Wednesday, May 6, 2015

Colombia to Investigate U.S. Military Sex Abuse Allegations

The Colombian government pledged on Tuesday to thoroughly investigate allegations into fifty-four suspected cases of child sex abuse by U.S. military personnel and defense contractors.

“We request through diplomatic channels and bilateral cooperation that U.S. authorities report on the progress of their investigation,” according to a statement from Jorge Armando Otalora of the Ombudsman’s office.  Otalora condemned the rumors that sex acts with minors was videotaped and distributed as pornography.

“Since child pornography is a transnational crime, there exists mechanisms to guarantee justice and prevent impunity regardless of the diplomat immunity of the accused,” emphasized Otalora.

While Otalora called on the prosecution of those behind the suspected abuse, the head of Colombia’s child welfare agency, Cristina Plazas, urged potential victims to come forward.

Furthermore, Plazas also suggested the establishment of special commissions in the Cundinamarca and Tolima provinces where the supposed abuse took place in order to “actively seek girls and teens that were victims of abuse at the hands of soldiers.”

A truth commission seeking details on the decades-long armed conflict in Colombia authorized the “Historic Commission of Conflict and its Victims” study. The section by Renan Vega, a history professor of the Universidad Pedag√≥gica Nacional de Bogot√°, describes the fifty-four cases of alleged abuse committed between 2003 and 2007 in a small part of the 809-page study.

“There is abundant evidence of sexual violence and total impunity, thanks to bilateral agreements and diplomatic immunity of U.S. officials…(It is) part of sexist and discriminatory behavior known as ‘sexual imperialism’ similar to what happens in other places where U.S. military forces are stationed,” wrote Vega.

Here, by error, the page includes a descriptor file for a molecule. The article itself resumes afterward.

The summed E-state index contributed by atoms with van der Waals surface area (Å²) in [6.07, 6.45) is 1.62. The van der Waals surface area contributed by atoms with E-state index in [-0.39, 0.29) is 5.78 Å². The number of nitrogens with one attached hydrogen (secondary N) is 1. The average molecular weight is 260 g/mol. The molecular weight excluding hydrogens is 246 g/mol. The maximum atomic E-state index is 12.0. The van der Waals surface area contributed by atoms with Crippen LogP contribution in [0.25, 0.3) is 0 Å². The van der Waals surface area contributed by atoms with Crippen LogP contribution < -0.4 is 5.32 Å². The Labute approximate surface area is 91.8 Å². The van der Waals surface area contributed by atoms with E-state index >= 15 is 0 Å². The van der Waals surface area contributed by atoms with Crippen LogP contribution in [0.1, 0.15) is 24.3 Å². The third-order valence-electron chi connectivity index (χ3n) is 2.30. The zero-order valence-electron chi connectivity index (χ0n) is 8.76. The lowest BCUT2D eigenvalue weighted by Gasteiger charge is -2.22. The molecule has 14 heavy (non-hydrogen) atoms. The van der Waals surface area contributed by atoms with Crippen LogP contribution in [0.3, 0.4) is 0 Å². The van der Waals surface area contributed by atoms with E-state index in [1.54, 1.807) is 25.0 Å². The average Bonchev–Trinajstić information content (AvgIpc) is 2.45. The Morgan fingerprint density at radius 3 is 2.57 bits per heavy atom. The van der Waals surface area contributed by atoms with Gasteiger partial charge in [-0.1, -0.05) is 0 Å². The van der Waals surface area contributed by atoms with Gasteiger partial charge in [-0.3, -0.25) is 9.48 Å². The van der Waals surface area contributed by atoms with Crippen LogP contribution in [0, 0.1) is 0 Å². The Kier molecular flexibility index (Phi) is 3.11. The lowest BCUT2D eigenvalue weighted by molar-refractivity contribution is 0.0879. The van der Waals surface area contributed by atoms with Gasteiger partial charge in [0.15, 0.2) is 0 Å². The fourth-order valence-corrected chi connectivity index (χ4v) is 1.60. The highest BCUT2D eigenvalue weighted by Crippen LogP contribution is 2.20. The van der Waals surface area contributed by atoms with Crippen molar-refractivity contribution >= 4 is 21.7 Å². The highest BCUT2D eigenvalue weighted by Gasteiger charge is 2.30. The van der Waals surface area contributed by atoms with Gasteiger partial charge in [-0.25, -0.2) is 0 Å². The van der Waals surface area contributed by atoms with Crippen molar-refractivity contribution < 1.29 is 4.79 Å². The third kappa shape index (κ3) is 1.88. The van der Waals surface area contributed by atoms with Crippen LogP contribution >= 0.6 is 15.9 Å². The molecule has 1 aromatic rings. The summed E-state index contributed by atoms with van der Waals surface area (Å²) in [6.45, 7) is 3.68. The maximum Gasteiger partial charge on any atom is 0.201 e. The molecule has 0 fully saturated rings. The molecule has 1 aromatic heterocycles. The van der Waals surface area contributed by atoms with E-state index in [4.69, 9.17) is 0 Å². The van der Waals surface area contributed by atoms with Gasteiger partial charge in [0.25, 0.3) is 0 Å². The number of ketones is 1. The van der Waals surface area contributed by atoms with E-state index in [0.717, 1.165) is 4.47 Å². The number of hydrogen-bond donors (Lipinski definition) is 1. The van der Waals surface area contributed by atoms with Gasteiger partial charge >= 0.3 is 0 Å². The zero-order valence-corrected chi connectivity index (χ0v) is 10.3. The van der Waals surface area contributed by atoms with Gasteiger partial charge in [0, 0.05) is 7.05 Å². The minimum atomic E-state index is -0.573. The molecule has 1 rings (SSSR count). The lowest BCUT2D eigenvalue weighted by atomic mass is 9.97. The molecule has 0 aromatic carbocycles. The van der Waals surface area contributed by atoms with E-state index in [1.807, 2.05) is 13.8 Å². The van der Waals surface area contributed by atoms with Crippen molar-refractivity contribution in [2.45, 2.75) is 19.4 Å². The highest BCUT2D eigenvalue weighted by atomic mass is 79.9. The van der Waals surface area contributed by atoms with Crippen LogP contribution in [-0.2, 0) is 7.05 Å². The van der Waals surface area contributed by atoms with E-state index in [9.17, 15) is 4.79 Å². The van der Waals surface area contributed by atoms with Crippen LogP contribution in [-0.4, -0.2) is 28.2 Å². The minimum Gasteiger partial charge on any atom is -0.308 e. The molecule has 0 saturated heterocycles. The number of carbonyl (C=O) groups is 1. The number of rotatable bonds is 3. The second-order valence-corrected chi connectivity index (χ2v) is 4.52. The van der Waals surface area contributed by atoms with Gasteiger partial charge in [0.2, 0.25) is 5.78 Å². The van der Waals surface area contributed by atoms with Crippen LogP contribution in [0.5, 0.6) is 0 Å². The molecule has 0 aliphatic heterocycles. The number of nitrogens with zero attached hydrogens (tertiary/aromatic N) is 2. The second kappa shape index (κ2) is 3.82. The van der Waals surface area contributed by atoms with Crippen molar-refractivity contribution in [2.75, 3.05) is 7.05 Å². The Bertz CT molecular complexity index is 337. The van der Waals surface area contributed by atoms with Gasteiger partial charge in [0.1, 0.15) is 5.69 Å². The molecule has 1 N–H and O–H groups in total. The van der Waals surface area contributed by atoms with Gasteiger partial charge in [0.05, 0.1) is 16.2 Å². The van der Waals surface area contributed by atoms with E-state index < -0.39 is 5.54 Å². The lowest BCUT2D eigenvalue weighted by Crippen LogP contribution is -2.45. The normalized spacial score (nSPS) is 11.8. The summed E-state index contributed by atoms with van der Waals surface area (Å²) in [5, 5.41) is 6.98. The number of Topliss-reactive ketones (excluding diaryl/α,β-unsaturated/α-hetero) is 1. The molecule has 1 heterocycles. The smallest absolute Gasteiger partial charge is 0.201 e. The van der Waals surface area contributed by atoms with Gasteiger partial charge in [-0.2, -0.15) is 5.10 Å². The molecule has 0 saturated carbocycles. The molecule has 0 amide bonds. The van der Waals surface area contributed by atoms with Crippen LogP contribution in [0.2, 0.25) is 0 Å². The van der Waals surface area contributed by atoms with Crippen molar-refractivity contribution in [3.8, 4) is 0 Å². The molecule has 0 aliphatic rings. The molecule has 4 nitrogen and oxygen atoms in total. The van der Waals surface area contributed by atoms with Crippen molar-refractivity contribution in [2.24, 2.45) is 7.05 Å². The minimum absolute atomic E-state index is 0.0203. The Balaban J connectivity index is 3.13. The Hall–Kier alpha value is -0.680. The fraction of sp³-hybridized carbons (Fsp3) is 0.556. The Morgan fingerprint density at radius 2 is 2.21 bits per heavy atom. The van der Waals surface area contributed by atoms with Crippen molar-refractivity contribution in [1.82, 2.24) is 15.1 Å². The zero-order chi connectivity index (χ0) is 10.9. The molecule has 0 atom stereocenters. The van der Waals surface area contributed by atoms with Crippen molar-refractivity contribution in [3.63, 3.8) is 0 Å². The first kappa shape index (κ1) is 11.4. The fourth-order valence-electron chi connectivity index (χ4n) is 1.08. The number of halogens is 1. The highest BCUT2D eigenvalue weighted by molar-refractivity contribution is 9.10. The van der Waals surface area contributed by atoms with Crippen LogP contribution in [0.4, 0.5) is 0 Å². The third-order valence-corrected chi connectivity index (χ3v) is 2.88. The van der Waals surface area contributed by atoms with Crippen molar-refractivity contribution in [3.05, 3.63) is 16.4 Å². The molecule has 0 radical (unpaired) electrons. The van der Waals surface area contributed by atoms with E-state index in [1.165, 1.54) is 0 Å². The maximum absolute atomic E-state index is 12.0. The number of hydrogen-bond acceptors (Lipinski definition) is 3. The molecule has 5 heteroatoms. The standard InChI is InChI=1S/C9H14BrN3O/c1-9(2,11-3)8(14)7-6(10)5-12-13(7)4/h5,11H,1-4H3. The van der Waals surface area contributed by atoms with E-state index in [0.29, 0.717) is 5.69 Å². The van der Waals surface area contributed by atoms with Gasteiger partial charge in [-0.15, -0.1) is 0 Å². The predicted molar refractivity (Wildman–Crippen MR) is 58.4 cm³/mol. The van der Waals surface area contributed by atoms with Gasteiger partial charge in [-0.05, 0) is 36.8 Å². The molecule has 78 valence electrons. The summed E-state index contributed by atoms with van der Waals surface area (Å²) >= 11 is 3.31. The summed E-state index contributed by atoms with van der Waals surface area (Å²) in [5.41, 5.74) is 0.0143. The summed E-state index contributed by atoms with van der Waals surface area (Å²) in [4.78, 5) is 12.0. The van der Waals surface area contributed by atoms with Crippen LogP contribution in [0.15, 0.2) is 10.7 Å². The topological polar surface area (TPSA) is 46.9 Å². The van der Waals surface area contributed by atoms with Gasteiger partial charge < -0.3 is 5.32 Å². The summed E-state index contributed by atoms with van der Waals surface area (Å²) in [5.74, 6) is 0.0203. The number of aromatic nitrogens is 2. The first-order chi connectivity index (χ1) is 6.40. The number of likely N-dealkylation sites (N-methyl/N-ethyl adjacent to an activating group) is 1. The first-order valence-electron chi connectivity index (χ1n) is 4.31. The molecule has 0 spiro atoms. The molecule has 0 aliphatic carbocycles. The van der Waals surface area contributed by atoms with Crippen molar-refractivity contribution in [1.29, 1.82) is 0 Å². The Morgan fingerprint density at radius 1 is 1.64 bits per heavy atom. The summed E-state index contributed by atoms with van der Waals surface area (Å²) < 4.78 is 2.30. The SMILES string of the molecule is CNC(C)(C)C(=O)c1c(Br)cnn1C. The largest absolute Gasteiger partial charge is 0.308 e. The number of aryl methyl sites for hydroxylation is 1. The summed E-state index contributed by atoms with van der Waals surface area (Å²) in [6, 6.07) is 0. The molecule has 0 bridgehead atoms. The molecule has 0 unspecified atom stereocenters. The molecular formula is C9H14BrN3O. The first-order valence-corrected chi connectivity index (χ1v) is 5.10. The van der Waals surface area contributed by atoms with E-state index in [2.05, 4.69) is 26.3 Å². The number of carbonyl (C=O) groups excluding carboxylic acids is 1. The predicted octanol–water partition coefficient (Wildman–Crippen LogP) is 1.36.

Spokespeople for the U.S. military and defense contractors claimed that there is insufficient evidence to prove Vega’s claims, while an investigation by the Fusion television network concluded that his allegations were “unsubstantiated.” Yet evidence appears to exist of the 2007 case of a 12-year-old girl purportedly raped by a U.S. sergeant and defense contractor:

According to the girl’s mother, her daughter was walking through the town with her 10-year-old sister when she entered the ” Ibizia” nightclub to visit the girl’s room around 7PM.

When the girl failed to leave the club, her sister ran home and the family began a search.

The girl did not reappear until the next morning when the US military men later left the girl in shock in the central park in front of several witnesses, according to the report of the local authorities filed on September 8, 2007.

According to the Family Commissionary in Melgar, “there was, without a doubt, sexual intercourse” while prosecutors established the girl had been drugged...
The rape victim, her little sister and mother were forced to flee Melgar and eventually moved to the city of Medellin as forces loyal to the suspects were threatening the family, the mother told Colombian television.

If the allegations in the report are true then it could constitute one of the worst instances of terrible behavior by U.S. government employees in Colombia. In 2012, Secret Service members partied with prostitutes in Cartagena days before the Colombian port city hosted the Summit of the Americas. More recently, Drug Enforcement Agency chief Michele Leonhart will step down following controversy over counternarcotics agents engaging in “sex parties” paid for by Colombian drug gangs.

“We now have a handful of examples that are quite troubling,” commented Washington Office on Latin America analyst Adam Isacson. “But there hasn’t been a lot of scrutiny or follow up or evidence that U.S. authorities were taking it very seriously.”

YouTube Source – teleSUR English

Online Sources (English) – Reuters, Colombia Reports, Fusion, The Daily Beast

Online Source (Spanish) – RCN Radio

1 comment:

Mike Allison said...

Here is some relevant background.